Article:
Open = LinuxNow we're talking. This is undeniable. An operating system created by one guy, released to the world, added to, updated and fixed by anyone who wants to and available for free. But businesses don't run on an operating system any more than anyone drives to work on a car engine. Applications must be part of the equation, so while this might be an answer, it isn't the full answer. Furthermore, the benefit of Linux being updatable by anyone is also its weakness in that many variations abound. There are already five flavours of Linux just for mobile phones, all battling for supremacy. This leads to my next candidate.
Open = Fragmented and No controlThe previous open system was Unix, which split into System V and BSD, developed standards like OSF, but still evolved into different Unices (my plural) of AIX, Solaris, HP-UX and Tru64. The same has happened with Linux and potentially with every other OS software.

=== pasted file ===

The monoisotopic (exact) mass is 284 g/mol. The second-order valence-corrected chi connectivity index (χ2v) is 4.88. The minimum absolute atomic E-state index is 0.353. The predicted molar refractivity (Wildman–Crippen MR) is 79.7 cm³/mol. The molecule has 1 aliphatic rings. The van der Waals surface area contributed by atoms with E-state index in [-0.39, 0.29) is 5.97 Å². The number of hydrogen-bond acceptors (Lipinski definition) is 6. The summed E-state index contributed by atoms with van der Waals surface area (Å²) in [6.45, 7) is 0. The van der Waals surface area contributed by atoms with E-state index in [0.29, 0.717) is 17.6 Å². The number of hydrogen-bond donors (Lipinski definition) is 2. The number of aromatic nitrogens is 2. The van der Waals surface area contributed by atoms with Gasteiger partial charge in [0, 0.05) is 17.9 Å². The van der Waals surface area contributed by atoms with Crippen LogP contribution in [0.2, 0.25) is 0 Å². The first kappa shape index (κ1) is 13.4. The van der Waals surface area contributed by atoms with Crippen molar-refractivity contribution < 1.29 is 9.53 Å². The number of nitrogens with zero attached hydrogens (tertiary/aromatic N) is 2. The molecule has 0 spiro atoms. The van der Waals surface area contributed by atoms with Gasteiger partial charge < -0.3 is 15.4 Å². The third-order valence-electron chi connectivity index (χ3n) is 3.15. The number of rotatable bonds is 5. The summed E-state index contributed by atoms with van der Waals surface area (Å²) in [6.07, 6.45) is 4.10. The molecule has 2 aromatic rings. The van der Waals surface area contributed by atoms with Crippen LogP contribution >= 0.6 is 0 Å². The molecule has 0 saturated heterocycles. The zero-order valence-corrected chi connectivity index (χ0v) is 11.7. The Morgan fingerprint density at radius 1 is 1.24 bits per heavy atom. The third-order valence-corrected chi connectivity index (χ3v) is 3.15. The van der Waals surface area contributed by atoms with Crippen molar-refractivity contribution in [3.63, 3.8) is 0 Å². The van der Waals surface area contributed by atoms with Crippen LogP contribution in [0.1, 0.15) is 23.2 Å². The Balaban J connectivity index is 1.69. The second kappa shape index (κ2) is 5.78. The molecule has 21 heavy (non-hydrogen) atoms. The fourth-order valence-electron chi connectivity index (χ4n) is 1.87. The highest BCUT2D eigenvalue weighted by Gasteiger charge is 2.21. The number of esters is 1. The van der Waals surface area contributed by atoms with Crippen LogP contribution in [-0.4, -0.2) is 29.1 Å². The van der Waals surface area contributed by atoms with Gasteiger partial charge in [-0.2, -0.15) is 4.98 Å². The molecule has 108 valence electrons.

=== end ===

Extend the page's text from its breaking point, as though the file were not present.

One of the issues for Sun and Yahoo publishing their code is the danger of their code getting fragmented, or forked. If a business strikes a serious bug that occurs in a less popular variant, so unlikely to fixed quickly, it's not only the software that'll be forked. However there are concerted efforts to bring some order to open, so perhaps . . .
Open = Consortium Approved
Anarchy only works with a small number of participants (ideally one), so putting a defining fence around the open spaces is a necessary evil. There is a mobile Linux consortium to specify a single MoPho Linux, and accepted definitions like Enterprise Web 2.0 all trying to build acceptable fences. The most comprehensive is the Open Source Initiative which has established licences such as GPL and CDDL under which OS code can be published. Currently there are 57 such licences, so they can't be accused of not working hard, but this large number leads me to my next theory.